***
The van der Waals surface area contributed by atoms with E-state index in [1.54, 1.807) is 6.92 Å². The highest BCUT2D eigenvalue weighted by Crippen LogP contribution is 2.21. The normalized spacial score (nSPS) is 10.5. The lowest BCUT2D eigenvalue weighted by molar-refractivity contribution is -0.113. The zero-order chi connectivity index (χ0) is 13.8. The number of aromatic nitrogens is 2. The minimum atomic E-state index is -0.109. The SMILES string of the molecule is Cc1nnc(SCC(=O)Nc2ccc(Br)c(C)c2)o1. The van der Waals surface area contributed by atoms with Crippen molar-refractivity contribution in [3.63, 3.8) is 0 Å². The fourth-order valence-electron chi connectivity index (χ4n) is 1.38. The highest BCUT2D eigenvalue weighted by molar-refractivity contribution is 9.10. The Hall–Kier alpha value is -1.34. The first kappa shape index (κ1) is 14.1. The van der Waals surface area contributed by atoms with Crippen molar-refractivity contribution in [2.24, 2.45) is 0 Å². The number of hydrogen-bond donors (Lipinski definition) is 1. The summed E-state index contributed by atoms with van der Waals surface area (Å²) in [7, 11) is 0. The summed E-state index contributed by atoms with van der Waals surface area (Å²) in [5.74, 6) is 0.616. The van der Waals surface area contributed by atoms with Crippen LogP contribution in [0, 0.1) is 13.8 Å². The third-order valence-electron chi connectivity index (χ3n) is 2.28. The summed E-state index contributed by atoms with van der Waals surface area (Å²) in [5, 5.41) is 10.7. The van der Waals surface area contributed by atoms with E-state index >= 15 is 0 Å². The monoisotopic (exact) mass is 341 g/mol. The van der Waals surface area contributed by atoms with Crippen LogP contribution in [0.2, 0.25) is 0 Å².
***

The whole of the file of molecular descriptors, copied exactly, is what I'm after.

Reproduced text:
The van der Waals surface area contributed by atoms with E-state index in [1.54, 1.807) is 6.92 Å². The highest BCUT2D eigenvalue weighted by Crippen LogP contribution is 2.21. The normalized spacial score (nSPS) is 10.5. The lowest BCUT2D eigenvalue weighted by molar-refractivity contribution is -0.113. The zero-order chi connectivity index (χ0) is 13.8. The number of aromatic nitrogens is 2. The minimum atomic E-state index is -0.109. The SMILES string of the molecule is Cc1nnc(SCC(=O)Nc2ccc(Br)c(C)c2)o1. The van der Waals surface area contributed by atoms with Crippen molar-refractivity contribution in [3.63, 3.8) is 0 Å². The fourth-order valence-electron chi connectivity index (χ4n) is 1.38. The highest BCUT2D eigenvalue weighted by molar-refractivity contribution is 9.10. The Hall–Kier alpha value is -1.34. The first kappa shape index (κ1) is 14.1. The van der Waals surface area contributed by atoms with Crippen molar-refractivity contribution in [2.24, 2.45) is 0 Å². The number of hydrogen-bond donors (Lipinski definition) is 1. The summed E-state index contributed by atoms with van der Waals surface area (Å²) in [7, 11) is 0. The summed E-state index contributed by atoms with van der Waals surface area (Å²) in [5.74, 6) is 0.616. The van der Waals surface area contributed by atoms with Crippen LogP contribution in [0, 0.1) is 13.8 Å². The third-order valence-electron chi connectivity index (χ3n) is 2.28. The summed E-state index contributed by atoms with van der Waals surface area (Å²) in [5, 5.41) is 10.7. The van der Waals surface area contributed by atoms with E-state index >= 15 is 0 Å². The monoisotopic (exact) mass is 341 g/mol. The van der Waals surface area contributed by atoms with Crippen LogP contribution in [0.2, 0.25) is 0 Å².